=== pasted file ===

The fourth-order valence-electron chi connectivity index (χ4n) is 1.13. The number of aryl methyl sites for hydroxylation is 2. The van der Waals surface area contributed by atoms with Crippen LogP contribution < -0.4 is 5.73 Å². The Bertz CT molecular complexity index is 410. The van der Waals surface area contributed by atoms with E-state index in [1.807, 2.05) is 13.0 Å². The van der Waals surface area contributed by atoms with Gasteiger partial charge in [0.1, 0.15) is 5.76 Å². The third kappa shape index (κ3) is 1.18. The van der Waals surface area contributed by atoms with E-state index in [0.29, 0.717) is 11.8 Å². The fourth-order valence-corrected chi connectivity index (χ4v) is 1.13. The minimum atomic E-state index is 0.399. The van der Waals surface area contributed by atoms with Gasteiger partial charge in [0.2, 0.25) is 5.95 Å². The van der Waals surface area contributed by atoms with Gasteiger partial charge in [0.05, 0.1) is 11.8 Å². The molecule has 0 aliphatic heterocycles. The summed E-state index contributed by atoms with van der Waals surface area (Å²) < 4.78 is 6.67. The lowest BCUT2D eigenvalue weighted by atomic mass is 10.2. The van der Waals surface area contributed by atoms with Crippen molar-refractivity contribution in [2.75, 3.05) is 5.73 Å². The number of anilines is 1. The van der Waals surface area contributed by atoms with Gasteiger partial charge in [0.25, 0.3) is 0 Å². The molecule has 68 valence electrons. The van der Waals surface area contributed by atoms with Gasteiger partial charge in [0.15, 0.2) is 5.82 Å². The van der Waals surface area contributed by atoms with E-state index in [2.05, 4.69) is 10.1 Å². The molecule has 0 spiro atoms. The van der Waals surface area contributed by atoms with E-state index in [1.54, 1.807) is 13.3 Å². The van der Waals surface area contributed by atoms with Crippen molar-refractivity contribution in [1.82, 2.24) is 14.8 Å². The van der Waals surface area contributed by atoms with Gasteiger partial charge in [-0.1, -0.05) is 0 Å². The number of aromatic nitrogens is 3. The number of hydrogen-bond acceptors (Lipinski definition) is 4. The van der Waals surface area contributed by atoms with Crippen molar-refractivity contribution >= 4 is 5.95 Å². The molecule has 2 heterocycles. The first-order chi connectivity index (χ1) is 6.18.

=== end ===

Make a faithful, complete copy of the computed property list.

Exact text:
The fourth-order valence-electron chi connectivity index (χ4n) is 1.13. The number of aryl methyl sites for hydroxylation is 2. The van der Waals surface area contributed by atoms with Crippen LogP contribution < -0.4 is 5.73 Å². The Bertz CT molecular complexity index is 410. The van der Waals surface area contributed by atoms with E-state index in [1.807, 2.05) is 13.0 Å². The van der Waals surface area contributed by atoms with Gasteiger partial charge in [0.1, 0.15) is 5.76 Å². The third kappa shape index (κ3) is 1.18. The van der Waals surface area contributed by atoms with E-state index in [0.29, 0.717) is 11.8 Å². The fourth-order valence-corrected chi connectivity index (χ4v) is 1.13. The minimum atomic E-state index is 0.399. The van der Waals surface area contributed by atoms with Gasteiger partial charge in [0.2, 0.25) is 5.95 Å². The van der Waals surface area contributed by atoms with Gasteiger partial charge in [0.05, 0.1) is 11.8 Å². The molecule has 0 aliphatic heterocycles. The summed E-state index contributed by atoms with van der Waals surface area (Å²) < 4.78 is 6.67. The lowest BCUT2D eigenvalue weighted by atomic mass is 10.2. The van der Waals surface area contributed by atoms with Crippen molar-refractivity contribution in [2.75, 3.05) is 5.73 Å². The number of anilines is 1. The van der Waals surface area contributed by atoms with Gasteiger partial charge in [0.25, 0.3) is 0 Å². The molecule has 68 valence electrons. The van der Waals surface area contributed by atoms with Gasteiger partial charge in [0.15, 0.2) is 5.82 Å². The van der Waals surface area contributed by atoms with E-state index in [2.05, 4.69) is 10.1 Å². The molecule has 0 spiro atoms. The van der Waals surface area contributed by atoms with E-state index in [1.54, 1.807) is 13.3 Å². The van der Waals surface area contributed by atoms with Crippen molar-refractivity contribution in [1.82, 2.24) is 14.8 Å². The van der Waals surface area contributed by atoms with Gasteiger partial charge in [-0.1, -0.05) is 0 Å². The number of aromatic nitrogens is 3. The number of hydrogen-bond acceptors (Lipinski definition) is 4. The van der Waals surface area contributed by atoms with Crippen molar-refractivity contribution >= 4 is 5.95 Å². The molecule has 2 heterocycles. The first-order chi connectivity index (χ1) is 6.18.